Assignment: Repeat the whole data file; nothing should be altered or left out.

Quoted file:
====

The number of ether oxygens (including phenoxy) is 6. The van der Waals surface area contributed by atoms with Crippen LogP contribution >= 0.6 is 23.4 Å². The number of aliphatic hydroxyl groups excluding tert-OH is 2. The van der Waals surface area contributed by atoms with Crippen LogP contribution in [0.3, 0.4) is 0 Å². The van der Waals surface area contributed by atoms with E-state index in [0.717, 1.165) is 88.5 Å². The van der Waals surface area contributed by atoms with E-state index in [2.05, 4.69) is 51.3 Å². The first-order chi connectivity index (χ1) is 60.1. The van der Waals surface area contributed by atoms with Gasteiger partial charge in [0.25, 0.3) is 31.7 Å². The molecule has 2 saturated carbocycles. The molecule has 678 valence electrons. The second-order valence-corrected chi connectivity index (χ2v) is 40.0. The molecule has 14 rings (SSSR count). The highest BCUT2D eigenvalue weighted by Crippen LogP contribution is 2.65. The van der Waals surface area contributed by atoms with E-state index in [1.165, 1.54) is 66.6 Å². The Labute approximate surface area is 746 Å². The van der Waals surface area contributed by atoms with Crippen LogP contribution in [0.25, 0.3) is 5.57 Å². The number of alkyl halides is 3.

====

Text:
The number of ether oxygens (including phenoxy) is 6. The van der Waals surface area contributed by atoms with Crippen LogP contribution >= 0.6 is 23.4 Å². The number of aliphatic hydroxyl groups excluding tert-OH is 2. The van der Waals surface area contributed by atoms with Crippen LogP contribution in [0.3, 0.4) is 0 Å². The van der Waals surface area contributed by atoms with E-state index in [0.717, 1.165) is 88.5 Å². The van der Waals surface area contributed by atoms with E-state index in [2.05, 4.69) is 51.3 Å². The first-order chi connectivity index (χ1) is 60.1. The van der Waals surface area contributed by atoms with Gasteiger partial charge in [0.25, 0.3) is 31.7 Å². The molecule has 2 saturated carbocycles. The molecule has 678 valence electrons. The second-order valence-corrected chi connectivity index (χ2v) is 40.0. The molecule has 14 rings (SSSR count). The highest BCUT2D eigenvalue weighted by Crippen LogP contribution is 2.65. The van der Waals surface area contributed by atoms with E-state index in [1.165, 1.54) is 66.6 Å². The Labute approximate surface area is 746 Å². The van der Waals surface area contributed by atoms with Crippen LogP contribution in [0.25, 0.3) is 5.57 Å². The number of alkyl halides is 3.